The manufacture of a cap wafer 35 for an alternative packaged IC will now be disclosed. The flowchart of the method of manufacture is essentially the same as that shown in
The first three manufacturing steps of the alternative packaged IC are identical to STEP 1 and STEP 2 previously described and shown in
Application of a second wet chemical etchant further removes those portions of the silicon substrate 30 that are not covered by the SiO and SiN 31 and 32 masking layers. The SiO and SiN layers 31 and 32 are removed from both surfaces 33 and 34 of the cap wafer 35. The resulting cavities 50 in the silicon substrate 30 have low aspect ratios on the order of about 1:1 (rise:run) or flatter.
In a next step, as shown in
A wet or dry chemical etchant can then be applied to the front surface 33 of the cap wafer 35 to remove any unmasked silicon. This provides a plurality of small opening vias 36 a and 36 b (STEP 3). The chemical etchant that is applied should react with so as to remove the silicon in the substrate 30 but should not react with the photo-resist 40. Once the silicon has been removed by the etchant, the photo-resist 40 can be removed.
As shown in elevation (
As described previously with respect to the first methodology, a layer of SiO2 37 is grown or deposited on the silicon substrate 30 and a UBM layer 38 is deposited on or applied to the layer of SiO2 37 (STEP 4). A photo-resist mask 40 can then be electro-plated or spray coated onto the front and back surfaces 33 and 35 of the cap wafer 35. An illustrative masking pattern 79 is shown in
A metal/solder mixture 39 is then deposited on the unmasked portions of the UBM layer 38 on both the front and back surfaces 33 and 34 and on the vias 36 a and 36 b of the cap wafer 35 (STEP 5). As shown in plan view in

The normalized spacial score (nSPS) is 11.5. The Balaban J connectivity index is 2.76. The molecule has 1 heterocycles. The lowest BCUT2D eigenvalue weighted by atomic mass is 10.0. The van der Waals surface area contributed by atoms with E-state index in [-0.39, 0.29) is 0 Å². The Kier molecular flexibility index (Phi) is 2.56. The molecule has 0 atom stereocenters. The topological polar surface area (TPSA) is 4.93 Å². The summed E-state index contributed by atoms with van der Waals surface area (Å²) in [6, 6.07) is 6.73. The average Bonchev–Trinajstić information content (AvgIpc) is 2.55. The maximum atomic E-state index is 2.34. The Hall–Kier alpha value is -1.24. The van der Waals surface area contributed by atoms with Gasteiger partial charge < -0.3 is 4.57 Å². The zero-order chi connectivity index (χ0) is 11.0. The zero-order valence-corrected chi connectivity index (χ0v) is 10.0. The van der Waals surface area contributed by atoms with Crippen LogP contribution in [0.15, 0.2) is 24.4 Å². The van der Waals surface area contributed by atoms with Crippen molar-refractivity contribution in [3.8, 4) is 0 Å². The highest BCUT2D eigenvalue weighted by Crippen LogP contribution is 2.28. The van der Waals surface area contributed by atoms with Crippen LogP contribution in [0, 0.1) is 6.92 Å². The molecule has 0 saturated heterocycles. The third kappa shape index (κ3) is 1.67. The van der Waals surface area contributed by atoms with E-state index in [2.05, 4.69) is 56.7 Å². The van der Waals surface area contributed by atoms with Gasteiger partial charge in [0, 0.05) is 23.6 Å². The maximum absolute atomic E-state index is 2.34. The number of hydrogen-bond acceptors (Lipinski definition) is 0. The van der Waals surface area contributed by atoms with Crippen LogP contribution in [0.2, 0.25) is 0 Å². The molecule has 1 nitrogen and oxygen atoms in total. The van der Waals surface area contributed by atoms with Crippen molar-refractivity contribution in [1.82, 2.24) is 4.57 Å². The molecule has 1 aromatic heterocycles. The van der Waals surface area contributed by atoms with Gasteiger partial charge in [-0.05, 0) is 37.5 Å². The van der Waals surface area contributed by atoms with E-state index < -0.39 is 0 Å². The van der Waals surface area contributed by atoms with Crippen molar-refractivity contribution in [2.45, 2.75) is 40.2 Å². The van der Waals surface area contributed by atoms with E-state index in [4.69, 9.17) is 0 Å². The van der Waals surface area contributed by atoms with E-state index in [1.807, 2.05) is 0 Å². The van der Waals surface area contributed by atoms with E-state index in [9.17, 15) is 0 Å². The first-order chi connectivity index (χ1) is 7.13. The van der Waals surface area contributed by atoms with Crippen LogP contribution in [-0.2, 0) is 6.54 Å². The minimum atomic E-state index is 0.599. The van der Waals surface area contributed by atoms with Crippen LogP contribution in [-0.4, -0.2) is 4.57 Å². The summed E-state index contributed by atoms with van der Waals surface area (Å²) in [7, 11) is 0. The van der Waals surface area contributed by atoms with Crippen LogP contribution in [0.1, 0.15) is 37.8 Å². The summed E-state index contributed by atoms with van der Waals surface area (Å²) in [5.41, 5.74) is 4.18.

As shown in
The UBM 38 in the unmasked insulation region 59 is then etched away, e.g., using a dry or a wet etchant (STEP 6), leaving the SiO2 layer 37. The etchant should react with so as to be able to remove the UBM layer 38 without removing and SiO2 layer 37, the silicon substrate 30, the metal/solder portions 39 or the photo-resist material 60.
After the photo-resist 60 has been removed, the cap wafer 35 can be annealed, e.g., at a temperature of about 450 degrees Centigrade (STEP 7). Annealing forms the solder dam portions 46 and 43 on the front and back surfaces 33 and 34 of the cap wafer 35, respectively (
The cap wafer 35 can now be fixedly and operationally attached to the base wafer 70 (STEP 8) and the resulting dies can be singulated (STEP 9) (
Attachment of the cap wafer 35 to the base wafer 70 again can be by any means known to those skilled in the art. For illustrative purposes only, a flip-chip method of manufacture is disclosed herein. However, the invention is not to be construed or limited thereto.
Once the cap wafer 35 and base wafer 70 are fixedly attached and are in operational communication, the whole can be singulated, e.g., laser cut, saw cut, and similar precise methods of separating adjacent dies, into discrete dies.
It will be apparent to those of ordinary skill in the art that modifications to and variations of the above-described system and method may be made without departing from the inventive concepts described herein. Accordingly, the invention should not be limited except by the scope and spirit of the appended claims.
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|U.S. Classification||324/750.3, 324/762.03|
|Cooperative Classification||H01L2924/1461, H01L2924/12041, H01L2924/01006, H01L2924/01029, H01L24/94, H01L2924/01033, H01L23/04, H01L2924/01082, H01L2225/06582, H01L2924/16235, H01L2924/01013, H01L2924/16152, H01L2225/06572, H01L23/481, H01L24/97, H01L2924/14, H01L2924/01005, H01L2224/13099, H01L2924/01074, H01L25/0657, H01L23/10, B81C2203/0118, H01L2924/01078, H01L2924/014, H01L2924/01068, H01L2924/01079, H01L2924/10329, B81C1/00301, H01L21/76898, H01L2924/19043, H01L2924/01049, H01L24/16, B81B2207/097, H01L2924/163, B81C1/0023, H01L21/50, H01L2924/01047, H01L2924/01022|
|European Classification||H01L24/16, B81C1/00C14E, H01L24/94, H01L23/04, B81C1/00C12B, H01L23/10, H01L25/065S, H01L21/50|
|Sep 19, 2006||AS||Assignment|
Owner name: MEMSIC, INC., MASSACHUSETTS
Free format text: ASSIGNMENT OF ASSIGNORS INTEREST;ASSIGNORS:HUA, YAPING;LI, ZONGYA;ZHAO, YANG;REEL/FRAME:018283/0221;SIGNING DATES FROM 20060814 TO 20060908
|May 26, 2009||CC||Certificate of correction|
|Jul 10, 2012||FPAY||Fee payment|
Year of fee payment: 4